Everyone talks of the benefits of compounding interest but few mention the danger of compounding fees. One particular part of the investment industry that has witnessed a lot is the money market sector. With management fees (this is not including custodial fees/switching fees/distribution fees/commissions) as high as two percent, never has there been a more difficult time for the saver.
Unfortunately, these unreasonably exorbitant fees are driven by an investment service culture that cares more about its own success than yours. As you can see, these extra fees can tally up more than three to four percent a year.
Overall, they can represent more than half your expected gross return. With the top five money market funds (with more than Sh500 million in assets under management) yielding an average effective annual returns of 9.9 percent (as at November 30th), are investors getting the short end of the stick here?
Granted, money market funds are still the safest and profitable investment neighbourhood around - by close of November, the top money market fund had an effective annual yields of 10.75 percent.
Comparably, dividend yields are yielding lower (6.6 percent) and placing your money in a deposit account not only yields lower (6.98 percent) but one is faced with a single exposure to that bank.
Essentially, the goal of these funds is to maintain a net asset value (NAV), or per share value at Sh1. It’s unsurprising why many savvy investors use these funds to park their short-term money.
But that said when fees are taken into account, one sees a different picture. The impact of fees is actually twofold: An investor pays an ever increasing amount in fees as account balances grow, because the fees are based on a percentage of assets. And fees strike a second blow to the portfolio’s returns. That’s because every shilling taken out to cover operational costs is one less shilling left to invest in the portfolio to compound and grow.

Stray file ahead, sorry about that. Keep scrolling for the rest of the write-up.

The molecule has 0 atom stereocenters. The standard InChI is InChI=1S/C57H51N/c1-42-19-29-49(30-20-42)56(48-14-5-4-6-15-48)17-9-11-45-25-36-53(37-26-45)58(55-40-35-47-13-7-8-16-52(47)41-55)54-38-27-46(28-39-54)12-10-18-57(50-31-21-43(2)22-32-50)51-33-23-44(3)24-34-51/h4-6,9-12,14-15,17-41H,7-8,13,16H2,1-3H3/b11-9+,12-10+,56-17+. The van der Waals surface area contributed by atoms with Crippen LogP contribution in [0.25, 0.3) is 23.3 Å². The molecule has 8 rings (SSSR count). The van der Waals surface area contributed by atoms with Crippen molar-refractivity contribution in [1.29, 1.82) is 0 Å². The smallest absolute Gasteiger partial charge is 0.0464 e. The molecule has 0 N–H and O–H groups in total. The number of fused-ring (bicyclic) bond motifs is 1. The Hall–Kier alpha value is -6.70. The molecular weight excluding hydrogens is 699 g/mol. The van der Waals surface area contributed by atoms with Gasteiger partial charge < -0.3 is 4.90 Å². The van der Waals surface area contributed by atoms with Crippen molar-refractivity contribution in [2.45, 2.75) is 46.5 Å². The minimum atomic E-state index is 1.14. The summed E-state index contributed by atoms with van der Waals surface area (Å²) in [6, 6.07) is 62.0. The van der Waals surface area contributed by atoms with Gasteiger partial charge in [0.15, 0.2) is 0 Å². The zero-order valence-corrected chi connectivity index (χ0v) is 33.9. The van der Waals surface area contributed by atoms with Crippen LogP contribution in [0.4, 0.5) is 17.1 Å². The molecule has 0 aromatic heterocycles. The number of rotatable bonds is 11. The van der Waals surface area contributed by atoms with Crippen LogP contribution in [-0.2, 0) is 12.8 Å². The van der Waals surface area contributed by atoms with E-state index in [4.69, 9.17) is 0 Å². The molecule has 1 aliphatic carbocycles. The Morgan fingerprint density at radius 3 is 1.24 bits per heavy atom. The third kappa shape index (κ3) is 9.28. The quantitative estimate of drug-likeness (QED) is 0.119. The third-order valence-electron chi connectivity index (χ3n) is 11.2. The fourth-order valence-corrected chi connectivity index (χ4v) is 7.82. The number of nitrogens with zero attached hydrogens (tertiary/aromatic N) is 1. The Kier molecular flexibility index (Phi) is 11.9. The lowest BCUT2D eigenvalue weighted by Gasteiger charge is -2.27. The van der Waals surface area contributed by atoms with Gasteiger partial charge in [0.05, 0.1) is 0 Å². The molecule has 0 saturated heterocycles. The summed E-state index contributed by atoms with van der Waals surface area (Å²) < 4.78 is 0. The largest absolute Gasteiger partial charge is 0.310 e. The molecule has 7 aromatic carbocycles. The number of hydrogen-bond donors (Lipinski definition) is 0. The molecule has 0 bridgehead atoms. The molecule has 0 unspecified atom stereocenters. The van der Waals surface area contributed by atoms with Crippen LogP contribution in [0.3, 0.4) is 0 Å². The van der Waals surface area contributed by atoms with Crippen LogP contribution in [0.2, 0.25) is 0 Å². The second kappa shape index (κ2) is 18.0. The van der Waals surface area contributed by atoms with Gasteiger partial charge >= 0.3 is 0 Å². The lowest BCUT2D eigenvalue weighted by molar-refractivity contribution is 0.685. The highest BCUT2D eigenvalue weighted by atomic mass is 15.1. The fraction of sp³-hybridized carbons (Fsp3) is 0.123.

To illustrate the point, if you invested one million in a money market fund that produced a 10 percent annual return before expenses and had annual operating expenses of 1.5 percent, then after 20 years, you would have roughly Sh4.9 million.
But if the fund had expenses of only 0.5 percent, then you would end up with Sh6 million. Now, that’s a huge difference.
Beside fees, some of the “high-yielding” money market funds could be flirting with unacceptable risk. While money market funds generally invest in government securities and other vehicles that are considered safe, they may also take some risks to obtain higher yields for their investors.
A fund, in a bid to try to capture another 10th of a percentage point of return, may start investing in corporate bonds or commercial papers that carry additional risk. The point is that a “high-yielding” money market fund may not always be the smartest idea even given the additional risk.
I would suggest not only looking at fees when making investment decision, but investors need to think carefully about what they hope to get from money market funds. To borrow from the (late) Big Pun’s executive caution “I gave you a fat warning, beware.” Pun intended.